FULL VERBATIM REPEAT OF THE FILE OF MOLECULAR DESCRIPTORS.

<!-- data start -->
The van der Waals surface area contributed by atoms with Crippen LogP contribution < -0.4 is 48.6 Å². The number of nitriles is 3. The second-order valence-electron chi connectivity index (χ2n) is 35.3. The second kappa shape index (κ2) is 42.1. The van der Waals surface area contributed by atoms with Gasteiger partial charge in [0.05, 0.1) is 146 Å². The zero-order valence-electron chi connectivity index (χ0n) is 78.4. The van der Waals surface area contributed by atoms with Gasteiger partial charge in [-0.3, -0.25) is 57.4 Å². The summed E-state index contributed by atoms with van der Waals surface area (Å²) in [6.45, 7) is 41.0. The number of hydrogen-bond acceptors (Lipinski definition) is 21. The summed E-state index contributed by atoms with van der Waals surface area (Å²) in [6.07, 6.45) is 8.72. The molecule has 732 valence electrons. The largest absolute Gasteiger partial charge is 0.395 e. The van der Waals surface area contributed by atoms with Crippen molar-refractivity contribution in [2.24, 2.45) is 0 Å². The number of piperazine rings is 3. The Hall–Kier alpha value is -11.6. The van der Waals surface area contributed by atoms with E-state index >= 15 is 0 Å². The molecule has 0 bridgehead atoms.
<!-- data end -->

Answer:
The van der Waals surface area contributed by atoms with Crippen LogP contribution < -0.4 is 48.6 Å². The number of nitriles is 3. The second-order valence-electron chi connectivity index (χ2n) is 35.3. The second kappa shape index (κ2) is 42.1. The van der Waals surface area contributed by atoms with Gasteiger partial charge in [0.05, 0.1) is 146 Å². The zero-order valence-electron chi connectivity index (χ0n) is 78.4. The van der Waals surface area contributed by atoms with Gasteiger partial charge in [-0.3, -0.25) is 57.4 Å². The summed E-state index contributed by atoms with van der Waals surface area (Å²) in [6.45, 7) is 41.0. The number of hydrogen-bond acceptors (Lipinski definition) is 21. The summed E-state index contributed by atoms with van der Waals surface area (Å²) in [6.07, 6.45) is 8.72. The molecule has 732 valence electrons. The largest absolute Gasteiger partial charge is 0.395 e. The van der Waals surface area contributed by atoms with Crippen molar-refractivity contribution in [2.24, 2.45) is 0 Å². The number of piperazine rings is 3. The Hall–Kier alpha value is -11.6. The van der Waals surface area contributed by atoms with E-state index >= 15 is 0 Å². The molecule has 0 bridgehead atoms.